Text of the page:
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A homeless encampment around 15th and Treat streets in the Mission District has been partially cleared despite the fact that the city is short on beds in which to place them.
The area, which was scheduled to be cleared by today, has been split into two smaller areas to work on piece by piece, said a spokesperson for the city’s Department of Homelessness, Randy Quezada.
On Tuesday, tents were cleared from Harrison Street between 14th and Alameda, Alameda to Treat Avenue. In the coming weeks, the area of focus will be Alabama Street between 15th and Florida streets.
Twelve individuals from the encampment slated for removal today have been assigned to a Navigation Center, and two to a shelter. Quezada said he did not have an estimate for how many had been in the encampment total, but guessed 10 or so had simply moved on to another area.
It has become clear, however, that clearing the encampments is difficult because so few shelter options exist and Supervisor David Campos called this week for a hearing on December 1 to examine the process.
“[T]he Homeless Department tells us that the system just doesn’t have sufficient beds, even with the opening of new winter shelter beds,” Campos wrote in an email to constituents this week.
The encampment resolution teams working to clear the encampments, he wrote, face a challenge: there is no place to put them and the hearing will seek new options.
“The process is going forward. The problem is that, unless you actually have a place to put people, it really makes it very difficult to do what you want to do,” Campos said in an interview. “As I learn more about capacity for the city, the fact is that we are running out of places to put people. That’s why I think we need to figure out what else we can do in terms of creating more navigation centers.”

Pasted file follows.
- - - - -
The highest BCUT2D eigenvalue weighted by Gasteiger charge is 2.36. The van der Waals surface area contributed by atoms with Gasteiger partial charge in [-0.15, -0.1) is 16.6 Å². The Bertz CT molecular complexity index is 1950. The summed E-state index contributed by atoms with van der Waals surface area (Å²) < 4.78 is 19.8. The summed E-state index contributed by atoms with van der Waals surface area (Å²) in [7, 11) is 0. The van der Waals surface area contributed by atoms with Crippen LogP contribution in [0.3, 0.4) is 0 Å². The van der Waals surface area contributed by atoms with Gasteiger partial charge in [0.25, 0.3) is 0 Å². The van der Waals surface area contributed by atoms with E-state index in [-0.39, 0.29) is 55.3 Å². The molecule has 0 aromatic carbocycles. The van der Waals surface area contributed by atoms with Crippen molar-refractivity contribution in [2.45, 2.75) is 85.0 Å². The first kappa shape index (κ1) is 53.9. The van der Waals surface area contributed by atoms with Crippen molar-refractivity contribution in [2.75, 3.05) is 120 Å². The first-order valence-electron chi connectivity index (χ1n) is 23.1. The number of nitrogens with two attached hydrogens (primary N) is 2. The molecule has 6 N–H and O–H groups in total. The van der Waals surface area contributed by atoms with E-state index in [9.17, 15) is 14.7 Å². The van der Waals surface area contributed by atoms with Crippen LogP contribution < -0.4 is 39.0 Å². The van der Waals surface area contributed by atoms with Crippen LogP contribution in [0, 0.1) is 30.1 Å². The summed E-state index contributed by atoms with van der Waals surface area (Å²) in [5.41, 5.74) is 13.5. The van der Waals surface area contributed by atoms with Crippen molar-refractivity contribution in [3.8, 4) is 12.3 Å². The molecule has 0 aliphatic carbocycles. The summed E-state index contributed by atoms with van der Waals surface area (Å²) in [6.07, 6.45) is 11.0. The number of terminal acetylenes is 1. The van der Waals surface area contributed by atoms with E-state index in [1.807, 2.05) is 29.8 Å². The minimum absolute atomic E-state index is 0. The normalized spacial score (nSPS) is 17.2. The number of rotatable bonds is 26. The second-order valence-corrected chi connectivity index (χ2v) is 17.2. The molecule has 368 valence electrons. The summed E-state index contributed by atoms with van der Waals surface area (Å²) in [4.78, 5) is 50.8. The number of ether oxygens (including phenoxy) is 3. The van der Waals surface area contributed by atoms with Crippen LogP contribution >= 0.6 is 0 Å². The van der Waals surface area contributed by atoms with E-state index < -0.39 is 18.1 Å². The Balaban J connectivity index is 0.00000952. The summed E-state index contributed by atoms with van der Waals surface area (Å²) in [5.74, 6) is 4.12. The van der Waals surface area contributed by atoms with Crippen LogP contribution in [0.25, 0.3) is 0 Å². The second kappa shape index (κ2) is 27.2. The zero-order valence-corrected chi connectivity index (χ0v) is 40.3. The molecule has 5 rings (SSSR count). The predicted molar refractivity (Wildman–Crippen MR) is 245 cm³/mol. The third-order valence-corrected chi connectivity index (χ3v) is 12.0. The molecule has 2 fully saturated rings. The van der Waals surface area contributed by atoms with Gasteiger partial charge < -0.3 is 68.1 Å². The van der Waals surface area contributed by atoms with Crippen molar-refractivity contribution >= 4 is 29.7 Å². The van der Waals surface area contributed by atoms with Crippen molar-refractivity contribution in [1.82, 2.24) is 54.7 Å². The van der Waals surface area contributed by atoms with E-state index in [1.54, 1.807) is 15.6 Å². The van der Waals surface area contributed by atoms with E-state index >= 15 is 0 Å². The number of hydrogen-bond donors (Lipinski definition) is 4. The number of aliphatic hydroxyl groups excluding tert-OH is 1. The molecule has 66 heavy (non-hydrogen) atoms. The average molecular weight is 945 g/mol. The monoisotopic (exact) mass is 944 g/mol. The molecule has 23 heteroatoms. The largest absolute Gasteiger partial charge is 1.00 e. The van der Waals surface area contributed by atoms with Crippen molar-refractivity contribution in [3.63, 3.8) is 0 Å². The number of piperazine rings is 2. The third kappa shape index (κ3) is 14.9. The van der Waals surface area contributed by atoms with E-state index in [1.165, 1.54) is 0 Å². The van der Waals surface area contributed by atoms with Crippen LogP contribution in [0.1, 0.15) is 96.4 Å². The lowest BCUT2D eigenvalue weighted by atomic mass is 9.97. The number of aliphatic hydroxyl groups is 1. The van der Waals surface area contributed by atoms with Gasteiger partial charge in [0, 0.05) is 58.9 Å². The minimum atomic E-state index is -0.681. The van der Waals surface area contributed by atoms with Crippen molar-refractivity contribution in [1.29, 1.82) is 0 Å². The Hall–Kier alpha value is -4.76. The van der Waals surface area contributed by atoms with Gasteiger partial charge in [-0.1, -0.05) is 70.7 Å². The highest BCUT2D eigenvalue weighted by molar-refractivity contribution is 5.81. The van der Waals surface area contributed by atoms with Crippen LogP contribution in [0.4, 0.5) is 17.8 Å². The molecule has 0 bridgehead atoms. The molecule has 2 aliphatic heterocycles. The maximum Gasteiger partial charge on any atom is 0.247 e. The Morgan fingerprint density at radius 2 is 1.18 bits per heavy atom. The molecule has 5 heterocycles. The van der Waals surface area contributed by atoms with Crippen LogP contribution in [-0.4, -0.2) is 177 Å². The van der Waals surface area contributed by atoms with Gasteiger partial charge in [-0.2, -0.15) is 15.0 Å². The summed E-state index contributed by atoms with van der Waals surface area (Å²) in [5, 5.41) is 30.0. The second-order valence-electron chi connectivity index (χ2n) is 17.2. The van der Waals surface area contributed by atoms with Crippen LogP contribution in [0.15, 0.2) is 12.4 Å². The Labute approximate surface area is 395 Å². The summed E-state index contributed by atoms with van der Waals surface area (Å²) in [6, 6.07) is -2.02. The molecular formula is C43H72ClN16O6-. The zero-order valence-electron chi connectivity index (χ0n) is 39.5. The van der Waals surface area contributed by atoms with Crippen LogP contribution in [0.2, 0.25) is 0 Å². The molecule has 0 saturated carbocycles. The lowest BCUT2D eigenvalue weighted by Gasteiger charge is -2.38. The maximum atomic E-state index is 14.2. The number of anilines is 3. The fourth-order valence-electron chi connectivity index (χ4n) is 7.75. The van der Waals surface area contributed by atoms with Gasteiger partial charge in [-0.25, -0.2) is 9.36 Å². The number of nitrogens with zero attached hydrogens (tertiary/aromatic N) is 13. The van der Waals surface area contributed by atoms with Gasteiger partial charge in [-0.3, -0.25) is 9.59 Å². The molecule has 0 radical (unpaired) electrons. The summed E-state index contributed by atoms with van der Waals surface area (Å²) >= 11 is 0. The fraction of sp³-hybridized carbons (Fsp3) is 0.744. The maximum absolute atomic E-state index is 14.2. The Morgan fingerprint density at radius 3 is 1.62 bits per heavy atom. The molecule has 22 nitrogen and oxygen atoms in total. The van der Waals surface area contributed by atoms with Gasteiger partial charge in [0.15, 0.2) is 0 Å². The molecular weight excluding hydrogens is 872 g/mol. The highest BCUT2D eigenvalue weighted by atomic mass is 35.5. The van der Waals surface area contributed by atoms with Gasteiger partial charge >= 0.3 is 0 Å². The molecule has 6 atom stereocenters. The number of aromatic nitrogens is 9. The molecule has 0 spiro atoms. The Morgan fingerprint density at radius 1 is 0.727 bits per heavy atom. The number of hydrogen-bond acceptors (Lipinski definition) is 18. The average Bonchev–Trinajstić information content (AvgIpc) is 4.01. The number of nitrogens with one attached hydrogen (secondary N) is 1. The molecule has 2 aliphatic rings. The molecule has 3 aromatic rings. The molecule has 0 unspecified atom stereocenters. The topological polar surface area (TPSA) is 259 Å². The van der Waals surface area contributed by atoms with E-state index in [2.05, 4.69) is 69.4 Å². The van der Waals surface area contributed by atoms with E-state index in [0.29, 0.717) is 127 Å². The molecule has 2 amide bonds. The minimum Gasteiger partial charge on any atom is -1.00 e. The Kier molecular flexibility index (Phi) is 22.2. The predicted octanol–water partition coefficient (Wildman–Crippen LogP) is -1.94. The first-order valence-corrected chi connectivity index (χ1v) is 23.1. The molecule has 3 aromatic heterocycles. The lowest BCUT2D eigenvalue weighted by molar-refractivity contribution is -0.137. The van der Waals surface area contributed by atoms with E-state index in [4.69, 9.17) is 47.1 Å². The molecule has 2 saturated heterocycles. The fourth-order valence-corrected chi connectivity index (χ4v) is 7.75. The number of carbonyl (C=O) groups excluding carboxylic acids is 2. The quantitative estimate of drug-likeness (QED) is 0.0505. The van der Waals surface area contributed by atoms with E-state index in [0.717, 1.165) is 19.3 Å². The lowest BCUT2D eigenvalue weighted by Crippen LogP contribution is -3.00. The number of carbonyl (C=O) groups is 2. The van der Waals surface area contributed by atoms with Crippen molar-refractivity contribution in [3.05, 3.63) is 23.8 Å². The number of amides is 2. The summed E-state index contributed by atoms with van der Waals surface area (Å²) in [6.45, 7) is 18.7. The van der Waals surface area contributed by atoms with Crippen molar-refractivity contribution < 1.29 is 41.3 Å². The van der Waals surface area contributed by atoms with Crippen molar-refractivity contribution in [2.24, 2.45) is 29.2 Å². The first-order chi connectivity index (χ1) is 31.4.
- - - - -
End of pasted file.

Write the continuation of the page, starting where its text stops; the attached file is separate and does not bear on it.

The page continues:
“Resolving” an encampment, as the department calls it, is a multifaceted process that takes several weeks in which Homeless Outreach Team members try to build a relationship with campers and figure out each individual’s specific need leading up to the encampment removal date when Public Works crews arrive to clean up.
One of the individuals who went to the Navigation Center, Quezada said, had been homeless and on the streets for 15 years – the city will be trying to connect him to the appropriate benefits and perhaps even permanent supportive housing while he spends a month at the shelter.
Though there are, as of most recent count, 922 people on the waiting list to get into one of the city’s shelter beds, the encampment resolution team has a small number of beds reserved for moving people out of tents and into shelters.
A woman who was eight and a half months pregnant and living in the encampment, Quezada said, went to the Navigation Center and was connected with prenatal services.
“A lot of the success we had was due to the work of the HOT teams and getting to know the needs of the folks there, and being able to figure out the strategies that were going to work,” he said.
Homelessness may also be resolved by alternate means – finding a family member willing to take someone in and getting them a bus ticket there through a program known as Homeward Bound, for example, or resolving a dispute that may have led to someone’s eviction so that they can move back in.
None of these alternatives were employed at the 15th Street encampment, Quezada said, though they may come into play as the department works on the second half of that area in the coming weeks.